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Home   About ACSM   Join ACSM   Meetings   Continuing Education   Get Certified   Access Public Information Jan. 24, 2012

In this issue:

Active Voice: Does Acute Static Stretch Compromise Muscle Force?
Meet the Candidates for the 2012 ACSM Election
New Credential Available for Fitness Professionals; Get Free Exam Voucher at Summit
Policy Corner: FASEB’s Advocacy for Biological and Biomedical Research
FASEB Plans Science Research Conferences in 2012
Sports Medicine & Exercise Science Headlines

Active Voice: Does Acute Static Stretch Compromise Muscle Force?
By Anthony D. Kay, Ph.D.    Share    Share on FacebookTwitterShare on LinkedinE-mail article
Viewpoints presented in SMB commentaries reflect opinions of the authors and do not necessarily reflect positions or policies of ACSM.

Anthony D. Kay, Ph.D., is a senior lecturer in the Department of Sport, Exercise & Life Sciences at The University of Northampton in the U.K. His research focus includes examining musculotendinous mechanics, neuromuscular activity and force production. See the Jan. 2012 issue of ACSM's Medicine & Science in Sports & Exercise® (MSSE) for a related research review he co-authored, titled “The Effect of Acute Static Stretch on Maximal Muscle Performance: A Systematic Review.”

Static stretching is a common physical activity conducted by athletic, recreational and clinical populations, employed primarily for the short-term benefits of increased flexibility and decreased muscle tension. It often induces feelings of exercise readiness and is thought to reduce the risk of muscle strain injury. However, over the past decade, a growing body of research has reported that muscular force can be compromised after acute stretching, which may negatively influence exercise performance. Position statements and exercise prescription guidelines from authorities including ACSM have continued to reflect this interpretation. However, before changing exercise recommendations, I believe it is our role as researchers to objectively, critically and systematically evaluate the literature, and to ask: Do we really know whether stretching is or is not detrimental to muscular performance, and should we recommend or oppose its use?

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Meet the Candidates for the 2012 ACSM Election
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Please plan to take part in ACSM's annual election and make your voice heard for your profession. Next month, members who are eligible to vote will receive information announcing the open date for the 2012 election. This is your opportunity to help shape ACSM’s leadership and priorities for the years ahead. Please take a moment to meet your candidates and review their platforms on advancing the important work of the College.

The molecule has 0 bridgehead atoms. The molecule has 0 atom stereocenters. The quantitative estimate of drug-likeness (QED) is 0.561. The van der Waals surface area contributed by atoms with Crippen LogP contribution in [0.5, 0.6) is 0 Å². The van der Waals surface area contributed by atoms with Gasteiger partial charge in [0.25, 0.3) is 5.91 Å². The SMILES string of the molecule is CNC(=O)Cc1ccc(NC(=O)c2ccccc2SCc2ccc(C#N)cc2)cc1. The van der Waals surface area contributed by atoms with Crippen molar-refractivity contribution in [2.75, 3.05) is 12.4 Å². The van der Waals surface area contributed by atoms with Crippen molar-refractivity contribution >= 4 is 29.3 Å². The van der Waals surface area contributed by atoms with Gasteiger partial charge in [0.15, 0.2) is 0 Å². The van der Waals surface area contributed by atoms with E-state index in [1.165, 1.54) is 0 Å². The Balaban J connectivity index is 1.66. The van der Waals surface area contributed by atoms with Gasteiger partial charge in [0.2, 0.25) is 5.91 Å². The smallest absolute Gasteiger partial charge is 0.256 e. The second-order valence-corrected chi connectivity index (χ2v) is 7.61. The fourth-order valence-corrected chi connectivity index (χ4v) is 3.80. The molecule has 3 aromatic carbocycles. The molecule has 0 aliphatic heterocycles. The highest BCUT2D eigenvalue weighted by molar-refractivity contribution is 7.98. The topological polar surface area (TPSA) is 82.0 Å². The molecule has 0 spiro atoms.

An email and postcard will arrive soon, including information on how to vote as well as your unique username and password. Please contact Chris Sawyer at csawyer@acsm.org with any questions on this year’s election. Click here to meet the candidates.

New Credential Available for Fitness Professionals; Get Free Exam Voucher at Summit
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Exercise is Medicine® is launching a new credential for certified professionals this spring that will help implement exercise prescription in healthy individuals and those with chronic disease. The EIM Credential shows health care providers that a fitness professional is qualified to help their patients get the exercise they’ve prescribed. For fitness professionals, it’s a new way to build a client base and get more referrals. Everyone who gets the EIM Credential will be entered into an online directory that EIM health care providers will access for referrals.

The ACSM Health & Fitness Summit will host a half-day training course to give interested fitness professionals the first chance to opt in to the program and a voucher to take the course for free. The course will not only cover essential skills, such as working with the health care system and leveraging the benefits of physical activity for special populations; it will also provide four ACSM CECs you can apply to your existing certifications. Certified professionals with an NCCA-accredited certification are eligible for this credential. Credentials are categorized into three levels based on your education (no degree is level 1; bachelor’s degree is level 2; master’s degree is level 3).